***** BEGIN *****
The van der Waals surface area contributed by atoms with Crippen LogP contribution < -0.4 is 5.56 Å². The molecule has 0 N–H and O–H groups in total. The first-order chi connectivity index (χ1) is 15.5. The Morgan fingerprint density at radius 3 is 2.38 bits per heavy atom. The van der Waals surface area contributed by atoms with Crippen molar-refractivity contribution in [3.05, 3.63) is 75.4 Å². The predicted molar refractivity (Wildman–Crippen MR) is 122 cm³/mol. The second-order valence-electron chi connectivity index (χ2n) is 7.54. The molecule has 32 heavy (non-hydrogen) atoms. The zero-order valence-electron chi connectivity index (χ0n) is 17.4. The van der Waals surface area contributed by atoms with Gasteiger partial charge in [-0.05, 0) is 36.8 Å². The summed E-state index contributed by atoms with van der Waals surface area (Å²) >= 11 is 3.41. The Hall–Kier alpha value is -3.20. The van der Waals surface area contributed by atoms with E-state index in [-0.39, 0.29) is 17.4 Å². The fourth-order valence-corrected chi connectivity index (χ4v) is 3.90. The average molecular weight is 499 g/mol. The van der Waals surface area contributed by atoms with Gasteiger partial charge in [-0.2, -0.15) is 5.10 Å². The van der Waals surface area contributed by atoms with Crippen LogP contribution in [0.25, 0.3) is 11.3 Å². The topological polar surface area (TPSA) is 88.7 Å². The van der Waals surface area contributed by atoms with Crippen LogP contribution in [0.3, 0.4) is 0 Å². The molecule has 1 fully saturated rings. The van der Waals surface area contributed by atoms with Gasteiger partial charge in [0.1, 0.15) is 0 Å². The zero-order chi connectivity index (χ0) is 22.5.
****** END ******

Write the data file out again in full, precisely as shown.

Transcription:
The van der Waals surface area contributed by atoms with Crippen LogP contribution < -0.4 is 5.56 Å². The molecule has 0 N–H and O–H groups in total. The first-order chi connectivity index (χ1) is 15.5. The Morgan fingerprint density at radius 3 is 2.38 bits per heavy atom. The van der Waals surface area contributed by atoms with Crippen molar-refractivity contribution in [3.05, 3.63) is 75.4 Å². The predicted molar refractivity (Wildman–Crippen MR) is 122 cm³/mol. The second-order valence-electron chi connectivity index (χ2n) is 7.54. The molecule has 32 heavy (non-hydrogen) atoms. The zero-order valence-electron chi connectivity index (χ0n) is 17.4. The van der Waals surface area contributed by atoms with Gasteiger partial charge in [-0.05, 0) is 36.8 Å². The summed E-state index contributed by atoms with van der Waals surface area (Å²) >= 11 is 3.41. The Hall–Kier alpha value is -3.20. The van der Waals surface area contributed by atoms with E-state index in [-0.39, 0.29) is 17.4 Å². The fourth-order valence-corrected chi connectivity index (χ4v) is 3.90. The average molecular weight is 499 g/mol. The van der Waals surface area contributed by atoms with Gasteiger partial charge in [-0.2, -0.15) is 5.10 Å². The van der Waals surface area contributed by atoms with Crippen LogP contribution in [0.25, 0.3) is 11.3 Å². The topological polar surface area (TPSA) is 88.7 Å². The van der Waals surface area contributed by atoms with Crippen LogP contribution in [0.3, 0.4) is 0 Å². The molecule has 1 fully saturated rings. The van der Waals surface area contributed by atoms with Gasteiger partial charge in [0.1, 0.15) is 0 Å². The zero-order chi connectivity index (χ0) is 22.5.